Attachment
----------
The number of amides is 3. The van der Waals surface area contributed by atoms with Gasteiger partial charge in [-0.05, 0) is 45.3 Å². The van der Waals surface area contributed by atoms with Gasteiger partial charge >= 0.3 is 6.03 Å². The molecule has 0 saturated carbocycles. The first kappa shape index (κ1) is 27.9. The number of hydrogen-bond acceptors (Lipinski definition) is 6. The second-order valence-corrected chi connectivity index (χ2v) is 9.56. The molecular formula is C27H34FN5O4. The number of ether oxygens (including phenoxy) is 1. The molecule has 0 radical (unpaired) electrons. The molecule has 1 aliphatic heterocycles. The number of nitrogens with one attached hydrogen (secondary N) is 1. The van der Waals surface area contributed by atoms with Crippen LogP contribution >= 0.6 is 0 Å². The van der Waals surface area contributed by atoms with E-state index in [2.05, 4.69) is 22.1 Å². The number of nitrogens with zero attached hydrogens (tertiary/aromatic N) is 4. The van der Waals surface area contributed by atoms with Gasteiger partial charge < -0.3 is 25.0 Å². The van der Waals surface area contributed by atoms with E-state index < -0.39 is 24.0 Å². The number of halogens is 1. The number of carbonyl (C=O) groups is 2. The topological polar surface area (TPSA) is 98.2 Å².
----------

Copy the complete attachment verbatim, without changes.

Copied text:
The number of amides is 3. The van der Waals surface area contributed by atoms with Gasteiger partial charge in [-0.05, 0) is 45.3 Å². The van der Waals surface area contributed by atoms with Gasteiger partial charge >= 0.3 is 6.03 Å². The molecule has 0 saturated carbocycles. The first kappa shape index (κ1) is 27.9. The number of hydrogen-bond acceptors (Lipinski definition) is 6. The second-order valence-corrected chi connectivity index (χ2v) is 9.56. The molecular formula is C27H34FN5O4. The number of ether oxygens (including phenoxy) is 1. The molecule has 0 radical (unpaired) electrons. The molecule has 1 aliphatic heterocycles. The number of nitrogens with one attached hydrogen (secondary N) is 1. The van der Waals surface area contributed by atoms with Crippen LogP contribution >= 0.6 is 0 Å². The van der Waals surface area contributed by atoms with E-state index in [2.05, 4.69) is 22.1 Å². The number of nitrogens with zero attached hydrogens (tertiary/aromatic N) is 4. The van der Waals surface area contributed by atoms with Gasteiger partial charge < -0.3 is 25.0 Å². The van der Waals surface area contributed by atoms with E-state index < -0.39 is 24.0 Å². The number of halogens is 1. The number of carbonyl (C=O) groups is 2. The topological polar surface area (TPSA) is 98.2 Å².